HOW ONE POND’S RIPPLES ROCKED NEW ENGLAND
By Joe Appel
You may never look at New England the same way again after reading “Reflections in Bullough’s Pond: Economy and Ecosystem in New England.”
Diana Muir aims to weave her own history with a particular Massachusetts pond into the broader and endlessly interconnected history of New England itself, and for the most part she pulls it off admirably well. The result is an engaging, continually surprising book, with the narrative momentum of compelling fiction and the historian’s passion for getting it right.
By looking at many different sub-stories within the grand tale of how New England has come to look the way it does, and how we New Englanders have come to be the way we are, Muir illustrates how complicated history is, and how any one story can — and must always — be expanded upon by countless others.
Whether charting the associations between the Enlightenment of the 18th century, North America’s Industrial Revolution, and the ecological ramifications of the shift from dam power to steam engines, or the breathtaking similarities of the 1980s fish market, the 19th century shoe market, and the budding entrepreneurial spirit among 17th century Indian beaver hunters, Muir is fully capable of taking in the big picture.
It is all the more remarkable, then, that she arrives at that big picture by often focusing humanely on the myriad stories of individuals. Muir initiates this imaginative move by inserting herself into her account; her house on Bullough’s Pond in Newton, Mass., is a recurring touchstone in the book, as she pauses to reflect on how the changes wrought by both humans and nature on one small pond reverberate throughout the history of this region.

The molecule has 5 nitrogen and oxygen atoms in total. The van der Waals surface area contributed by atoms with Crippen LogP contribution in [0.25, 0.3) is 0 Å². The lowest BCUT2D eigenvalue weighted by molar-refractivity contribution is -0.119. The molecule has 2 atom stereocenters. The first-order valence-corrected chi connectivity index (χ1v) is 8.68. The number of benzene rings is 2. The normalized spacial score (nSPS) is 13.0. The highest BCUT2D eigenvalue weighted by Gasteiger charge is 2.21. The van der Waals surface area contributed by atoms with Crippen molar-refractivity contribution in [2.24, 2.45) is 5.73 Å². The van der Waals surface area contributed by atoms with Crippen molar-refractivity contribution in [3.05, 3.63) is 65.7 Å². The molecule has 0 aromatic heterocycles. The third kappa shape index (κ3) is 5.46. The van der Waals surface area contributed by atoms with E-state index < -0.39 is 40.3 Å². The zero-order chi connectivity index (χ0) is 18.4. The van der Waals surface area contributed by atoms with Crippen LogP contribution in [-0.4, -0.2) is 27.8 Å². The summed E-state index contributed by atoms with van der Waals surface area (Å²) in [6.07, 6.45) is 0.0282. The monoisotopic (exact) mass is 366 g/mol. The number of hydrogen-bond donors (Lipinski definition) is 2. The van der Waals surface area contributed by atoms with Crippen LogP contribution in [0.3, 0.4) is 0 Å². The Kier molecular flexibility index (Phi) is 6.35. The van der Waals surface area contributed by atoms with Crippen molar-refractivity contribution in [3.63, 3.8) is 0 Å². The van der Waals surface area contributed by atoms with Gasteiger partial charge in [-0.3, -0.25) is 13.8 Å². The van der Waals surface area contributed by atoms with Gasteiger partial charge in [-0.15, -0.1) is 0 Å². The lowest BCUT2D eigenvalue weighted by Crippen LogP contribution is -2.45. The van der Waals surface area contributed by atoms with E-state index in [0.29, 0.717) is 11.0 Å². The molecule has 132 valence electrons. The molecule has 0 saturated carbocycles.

And in her democratic imagination, the stories of mass-production clock-maker Eli Terry, of the daily incessant behavior of beavers, of the arduous 19th-century journey toward efficient paper-making, of the delicate fortunes of the Maine woods, all mingle with her own to show how small, hesitant, often mistaken steps lead to the cataclysmic events by which communities define themselves.
This is ambitious writing and thinking, and there are points when Muir has trouble holding it all together. With so much information to contain, often her juxtapositions of different eras or ideas can confuse, and at times her personal observations could be better incorporated into the story she is telling in a given chapter. But these flaws are minor, and especially in the closing chapters, Muir takes on an increasingly impassioned, urgent tone. It is to her credit that such urgency seems a natural product of her assiduous research. Considering humans and their economies as part of “ecology” becomes more an inescapable intellectual leap than a political opinion. “Human exemption from natural constraints still has defenders . . . ” she says, but it is difficult to see how.
Our present status is, as it has always been: tenuous. Each generation considers itself unique and therefore released from obligation to future generations. But Diana Muir feels the full weight of our responsibility, noting that “Bullough’s Pond, like the entire New England landscape, is a mere imitation of nature in a world shaped by human hands.”
Joe Appel is a free-lance writer who lives in Portland
This article appeared on Page 8E of the Maine Sunday Telegram on July 23, 2000.